By Leslie Cantu
Gathered together for a common purpose around the operating table, with nurses, techs and the experienced surgeons she hoped to emulate, Ka’la Drayton felt a certain familiarity.
“Being in surgery and having everyone at the table, it almost made me feel like a child back home with my grandmother, Carrie Drayton. We would always have Sunday dinner together and come together at the table,” she said.
Her grandmother’s death after her second heart surgery, when Drayton was 11 years old, inspired Drayton to pursue a medical career. The young girl sneaked into the ICU, despite her mother, Kim Drayton, telling her to stay in the waiting room with her younger brother, Abraham Doctor IV. She listened as the surgeon explained what was happening to their grandmother.
“At that moment, I knew I wanted to be the person on the other side of it, trying to do everything I could to prevent this from happening.”
The path to a medical degree was far from clear for the daughter of a single mother in a family where no one had attended college. But Drayton was determined.
Today, she is a graduate of the Medical University of South Carolina College of Medicine headed to a general surgery residency at the University of Connecticut.
Faculty and staff who worked with her have been impressed with her drive and determination (“I can’t see myself doing or being simply average. If I’m not going to give my all, then what have I accomplished?” she says) but more so by how the values instilled in her by her grandmother continue to imbue her work.
Myra Haney Singleton, Ed.D., associate dean for student affairs, recounted just a few examples of Drayton’s contributions and leadership. She was named a Dr. Raymond S. Greenberg Presidential Scholar, and through the program worked on getting free HPV vaccines to low-income residents of North Charleston, her hometown. She was selected to be a member of the Paul B. Underwood Jr. Chapter of the Gold Humanism Honor Society, for students and faculty who demonstrate excellence in clinical care, leadership, compassion, dedication to service, and are advocates for patient-centered, humanistic care. She served two years as director of Student Mentors for Minorities in Medicine, worked in the College of Medicine’s summer prep program for minority and rural students seeking medical school admission and volunteered at local churches, schools and health clinics.
Singleton remembers one moment in particular. Drayton was in the habit of stopping by her office to chat, and one day when she came by, Singleton was in conversation with a student who was struggling. The student recognized Drayton and said hello, and something sparked in Drayton.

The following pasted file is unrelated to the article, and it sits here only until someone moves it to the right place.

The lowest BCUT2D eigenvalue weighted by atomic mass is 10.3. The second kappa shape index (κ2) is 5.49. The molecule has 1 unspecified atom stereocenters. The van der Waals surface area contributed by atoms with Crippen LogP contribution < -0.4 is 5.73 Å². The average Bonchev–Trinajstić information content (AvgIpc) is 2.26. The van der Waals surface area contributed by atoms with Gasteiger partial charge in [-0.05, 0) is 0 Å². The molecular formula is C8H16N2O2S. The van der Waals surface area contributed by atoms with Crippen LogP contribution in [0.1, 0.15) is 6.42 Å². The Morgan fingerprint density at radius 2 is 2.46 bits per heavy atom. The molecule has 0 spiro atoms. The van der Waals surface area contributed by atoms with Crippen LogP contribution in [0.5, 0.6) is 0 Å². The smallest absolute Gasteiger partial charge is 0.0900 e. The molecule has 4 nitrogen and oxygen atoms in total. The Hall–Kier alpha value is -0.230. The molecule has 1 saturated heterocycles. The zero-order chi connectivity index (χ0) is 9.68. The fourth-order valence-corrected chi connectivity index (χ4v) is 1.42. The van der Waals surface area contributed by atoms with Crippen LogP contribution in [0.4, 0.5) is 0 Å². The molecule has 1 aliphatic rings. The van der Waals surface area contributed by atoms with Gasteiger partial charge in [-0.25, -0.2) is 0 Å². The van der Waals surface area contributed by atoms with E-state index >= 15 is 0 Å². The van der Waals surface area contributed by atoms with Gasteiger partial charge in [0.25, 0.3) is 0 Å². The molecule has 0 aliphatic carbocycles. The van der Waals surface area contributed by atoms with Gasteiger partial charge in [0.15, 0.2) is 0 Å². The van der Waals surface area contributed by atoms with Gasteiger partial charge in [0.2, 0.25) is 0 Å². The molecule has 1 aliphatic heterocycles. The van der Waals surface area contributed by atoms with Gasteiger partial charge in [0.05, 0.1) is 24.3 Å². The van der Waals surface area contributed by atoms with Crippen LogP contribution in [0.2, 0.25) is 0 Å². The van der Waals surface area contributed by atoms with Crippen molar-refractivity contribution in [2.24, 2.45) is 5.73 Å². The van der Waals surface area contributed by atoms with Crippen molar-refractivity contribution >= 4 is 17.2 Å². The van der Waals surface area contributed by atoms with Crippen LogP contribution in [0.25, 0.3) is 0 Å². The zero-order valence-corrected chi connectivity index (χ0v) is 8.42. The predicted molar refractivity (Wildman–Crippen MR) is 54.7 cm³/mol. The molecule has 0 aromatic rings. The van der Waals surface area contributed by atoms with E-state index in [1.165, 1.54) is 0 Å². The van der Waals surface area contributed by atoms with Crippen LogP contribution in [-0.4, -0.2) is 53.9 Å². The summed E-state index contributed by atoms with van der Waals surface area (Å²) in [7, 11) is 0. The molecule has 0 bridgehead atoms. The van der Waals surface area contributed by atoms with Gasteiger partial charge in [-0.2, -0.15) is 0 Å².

“Ka’la said, ‘I know what you’re dealing with. I know what you’re going through,’” Singleton recalled. “‘She said, ‘I will help you.’ Ka’la started tutoring, she started mentoring, coaching, advising.”
Another time when Drayton stopped in, Singleton was talking to a prospective student seeking advice for admission. Singleton asked Drayton to offer advice from her perspective, and Drayton immediately dropped what she was doing and printed an entire study plan for the MCAT, the notoriously difficult medical school admissions test.
She’s also, Singleton said, the only student to receive the Dr. Thaddeus John Bell M.D. Endowed Scholarship, a scholarship for African American students in any of MUSC’s six colleges, for two years in a row. In fact, in a rare move for a scholarship namesake, Bell himself called Singleton to talk about how impressed he was with Drayton’s work.
Drayton has excelled academically as well. Between her first and second year, she worked in the lab of Russell Norris, Ph.D., on a team that investigated how genetic variations in the heart valve cells of a developing fetus could later lead to mitral valve prolapse. She earned an author credit on the resulting journal article that was the cover story in Science Translational Medicine in May 2019.
During her fourth year, she worked with Michael Yost, Ph.D., in the Department of Surgery’s Human Centered Design program. When she first showed up in Yost’s office to talk about how she might participate, Yost said, he realized, “This person is absolutely perfect for surgery and research.”
She’s a self-starter – a crucial quality for someone in this program staffed by busy people who have no time for coddling – and a team player, Yost said.
The program put out a call to the surgery department for problems needing solutions. Submissions ranged from difficulty seeing well during certain surgical cases to how to help low-income patients who need expensive surgeries. The team then selected problems that members thought would have a significant impact if they could develop a solution.